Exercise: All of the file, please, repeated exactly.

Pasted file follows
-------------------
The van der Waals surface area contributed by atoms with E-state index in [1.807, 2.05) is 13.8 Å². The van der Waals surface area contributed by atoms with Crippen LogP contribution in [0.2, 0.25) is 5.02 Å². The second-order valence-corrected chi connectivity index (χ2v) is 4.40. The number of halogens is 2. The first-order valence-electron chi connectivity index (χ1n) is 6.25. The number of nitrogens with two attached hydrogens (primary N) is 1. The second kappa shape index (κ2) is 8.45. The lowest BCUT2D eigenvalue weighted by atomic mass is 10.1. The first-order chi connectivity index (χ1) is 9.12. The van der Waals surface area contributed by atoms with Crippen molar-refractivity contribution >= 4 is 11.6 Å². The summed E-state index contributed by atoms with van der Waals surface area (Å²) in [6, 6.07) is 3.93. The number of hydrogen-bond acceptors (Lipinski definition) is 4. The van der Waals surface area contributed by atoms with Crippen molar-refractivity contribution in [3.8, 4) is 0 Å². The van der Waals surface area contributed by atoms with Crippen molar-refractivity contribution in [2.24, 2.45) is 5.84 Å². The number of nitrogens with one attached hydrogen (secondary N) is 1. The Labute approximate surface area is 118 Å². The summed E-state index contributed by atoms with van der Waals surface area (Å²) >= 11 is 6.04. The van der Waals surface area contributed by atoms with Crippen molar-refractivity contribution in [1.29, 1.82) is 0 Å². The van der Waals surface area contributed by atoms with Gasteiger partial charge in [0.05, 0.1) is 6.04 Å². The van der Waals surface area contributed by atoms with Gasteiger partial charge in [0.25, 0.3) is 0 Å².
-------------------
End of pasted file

The van der Waals surface area contributed by atoms with E-state index in [1.807, 2.05) is 13.8 Å². The van der Waals surface area contributed by atoms with Crippen LogP contribution in [0.2, 0.25) is 5.02 Å². The second-order valence-corrected chi connectivity index (χ2v) is 4.40. The number of halogens is 2. The first-order valence-electron chi connectivity index (χ1n) is 6.25. The number of nitrogens with two attached hydrogens (primary N) is 1. The second kappa shape index (κ2) is 8.45. The lowest BCUT2D eigenvalue weighted by atomic mass is 10.1. The first-order chi connectivity index (χ1) is 9.12. The van der Waals surface area contributed by atoms with Crippen molar-refractivity contribution >= 4 is 11.6 Å². The summed E-state index contributed by atoms with van der Waals surface area (Å²) in [6, 6.07) is 3.93. The number of hydrogen-bond acceptors (Lipinski definition) is 4. The van der Waals surface area contributed by atoms with Crippen molar-refractivity contribution in [3.8, 4) is 0 Å². The van der Waals surface area contributed by atoms with Crippen molar-refractivity contribution in [2.24, 2.45) is 5.84 Å². The number of nitrogens with one attached hydrogen (secondary N) is 1. The Labute approximate surface area is 118 Å². The summed E-state index contributed by atoms with van der Waals surface area (Å²) >= 11 is 6.04. The van der Waals surface area contributed by atoms with Crippen molar-refractivity contribution in [1.29, 1.82) is 0 Å². The van der Waals surface area contributed by atoms with Gasteiger partial charge in [0.05, 0.1) is 6.04 Å². The van der Waals surface area contributed by atoms with Gasteiger partial charge in [0.25, 0.3) is 0 Å².